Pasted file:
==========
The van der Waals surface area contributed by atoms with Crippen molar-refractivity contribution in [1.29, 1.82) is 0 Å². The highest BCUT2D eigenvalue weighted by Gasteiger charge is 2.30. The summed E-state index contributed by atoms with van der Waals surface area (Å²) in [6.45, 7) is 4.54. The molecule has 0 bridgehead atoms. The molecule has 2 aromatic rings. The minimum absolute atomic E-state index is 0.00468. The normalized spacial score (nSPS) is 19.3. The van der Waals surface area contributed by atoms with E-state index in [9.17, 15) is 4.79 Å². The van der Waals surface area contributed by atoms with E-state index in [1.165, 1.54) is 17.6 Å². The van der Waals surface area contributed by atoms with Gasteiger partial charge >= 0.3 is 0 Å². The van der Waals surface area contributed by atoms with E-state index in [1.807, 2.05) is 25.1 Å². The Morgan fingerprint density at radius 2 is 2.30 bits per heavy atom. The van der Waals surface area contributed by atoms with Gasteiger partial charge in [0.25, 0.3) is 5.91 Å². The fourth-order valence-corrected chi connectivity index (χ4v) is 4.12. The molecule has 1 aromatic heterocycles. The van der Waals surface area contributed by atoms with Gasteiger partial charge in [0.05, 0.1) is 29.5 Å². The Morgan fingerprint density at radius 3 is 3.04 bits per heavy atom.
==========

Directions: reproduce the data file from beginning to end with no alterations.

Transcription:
The van der Waals surface area contributed by atoms with Crippen molar-refractivity contribution in [1.29, 1.82) is 0 Å². The highest BCUT2D eigenvalue weighted by Gasteiger charge is 2.30. The summed E-state index contributed by atoms with van der Waals surface area (Å²) in [6.45, 7) is 4.54. The molecule has 0 bridgehead atoms. The molecule has 2 aromatic rings. The minimum absolute atomic E-state index is 0.00468. The normalized spacial score (nSPS) is 19.3. The van der Waals surface area contributed by atoms with E-state index in [9.17, 15) is 4.79 Å². The van der Waals surface area contributed by atoms with E-state index in [1.165, 1.54) is 17.6 Å². The van der Waals surface area contributed by atoms with Gasteiger partial charge >= 0.3 is 0 Å². The van der Waals surface area contributed by atoms with E-state index in [1.807, 2.05) is 25.1 Å². The Morgan fingerprint density at radius 2 is 2.30 bits per heavy atom. The van der Waals surface area contributed by atoms with Gasteiger partial charge in [0.25, 0.3) is 5.91 Å². The fourth-order valence-corrected chi connectivity index (χ4v) is 4.12. The molecule has 1 aromatic heterocycles. The van der Waals surface area contributed by atoms with Gasteiger partial charge in [0.05, 0.1) is 29.5 Å². The Morgan fingerprint density at radius 3 is 3.04 bits per heavy atom.